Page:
Advertisement

Journal of Outdoor and Environmental Education

, Volume 21, Issue 3, pp 331–335 | Cite as

Review of Wild pedagogies: Touchstones for re-negotiating education and the environment in the Anthropocene by B. Jickling, S. Blenkinsop, N. Timmerman, M. De Dannan Sitka-Sage (Editors)

Palgrave Macmillan, 2018, ISBN: 978-3-319-90175-6, doi: 10.1007/978-3-319-90176-3
  • Bob HendersonEmail author
Book review
  • 11 Downloads

Wild pedagogies: Touchstones for re-negotiating education and the environment in the Anthropocene concludes (p. 130) with this quote from David Orr (2007): “Hope is a verb with its sleeves rolled up.” This book might well have opened with that quote because hope with direction is what is offered here from the outset, along with guiding principles and some inspirational stories.

The book is organized into three conceptual discussion themes: On Wilderness, On the Anthropocene, and On Education. In an impressively succinct, clear and friendly writing style, readers are brought to the usually very muddled (but not here!) appreciation that we must re-negotiate our relationships with wildernesses and wildness by rethinking human-centered language and themes of colonization. We must embrace the gravity of the Anthropocene geostory - a human impact prominent shift - that is now upon us. Welcome to our new reality. “Earth agency is visible, often dramatic, and it can no longer be ignored”...

References

  1. Berry, T. (1999). The great work: Our way into the future. New York: Bell Tower.Google Scholar
  2. Cayley, D. (1991). The Age of Ecology: The Environment on CBC Radio’s Ideas. Toronto: Lorimer and Company.Google Scholar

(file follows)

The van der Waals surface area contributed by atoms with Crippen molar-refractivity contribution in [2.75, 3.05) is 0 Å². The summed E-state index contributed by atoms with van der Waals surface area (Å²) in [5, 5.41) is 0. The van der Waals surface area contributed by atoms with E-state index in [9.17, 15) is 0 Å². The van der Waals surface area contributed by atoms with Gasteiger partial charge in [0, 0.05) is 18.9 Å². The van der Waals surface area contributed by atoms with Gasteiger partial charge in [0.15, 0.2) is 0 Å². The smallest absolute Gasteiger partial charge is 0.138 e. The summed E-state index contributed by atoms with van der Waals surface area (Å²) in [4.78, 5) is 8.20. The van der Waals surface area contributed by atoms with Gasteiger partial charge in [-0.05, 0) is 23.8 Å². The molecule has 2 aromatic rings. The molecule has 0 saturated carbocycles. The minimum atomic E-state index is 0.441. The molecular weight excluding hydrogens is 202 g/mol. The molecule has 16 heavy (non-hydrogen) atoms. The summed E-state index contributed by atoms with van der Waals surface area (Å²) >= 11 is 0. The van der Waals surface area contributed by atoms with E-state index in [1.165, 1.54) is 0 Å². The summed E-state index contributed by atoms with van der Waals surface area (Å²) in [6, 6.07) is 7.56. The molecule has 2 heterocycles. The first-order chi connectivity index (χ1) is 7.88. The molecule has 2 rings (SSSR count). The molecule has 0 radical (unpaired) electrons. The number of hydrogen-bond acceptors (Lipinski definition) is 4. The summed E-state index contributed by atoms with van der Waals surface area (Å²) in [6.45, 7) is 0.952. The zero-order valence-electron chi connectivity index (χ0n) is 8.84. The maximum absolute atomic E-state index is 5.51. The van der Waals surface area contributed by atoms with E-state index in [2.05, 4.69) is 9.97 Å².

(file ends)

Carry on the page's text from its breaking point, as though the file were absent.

3. Cherryholmes, C. (1988). Power and criticism: Post-structural investigations in education. New York: Teachers College Press.Google Scholar
  4. Cuthbertson, B., & Scott, H. (1997). Imagine. The Trumpeter: Journal of Ecosophy, 14(2), 80–81.Google Scholar
  5. Henderson, R. (1999). The place of deep ecology and ecopsychology in adventure education. In J. C. Miles & S. Priest (Eds.), Adventure programming (pp. 439–444). State College, PA: Venture Publishing.Google Scholar
  6. Horwood, B. (1991). Tasting the berries: Deep ecology and experiential education. The Journal of Experimental Education, 13(3), 6–11.Google Scholar
  7. Naess, A. (1990). Ecology, community and lifestyle: outline of an ecosophy. Cambridge, UK: Cambridge University Press.Google Scholar
  8. Orr, D. W. (2007). Optimism and hope in a hotter time. Conservation Biology, 21(6), 1392–1396.CrossRefGoogle Scholar
  9. Pivnick, J. (1997). A piece of forgotten song: recalling environmental connections. Holistic Education Review, 10(4), 58–63.Google Scholar
  10. Van Matre, S. (1972). Acclimatization: a sensory and conceptual approach to ecological involvement. Martinsville, IN: American Camping Association.Google Scholar
  11. Van Matre, S. (1979). Sunship earth. Martinsville, IN: American Camping Association.Google Scholar

Copyright information

© Outdoor Education Australia 2018

Authors and Affiliations

  1. 1.McMaster UniversityHamiltonCanada

Personalised recommendations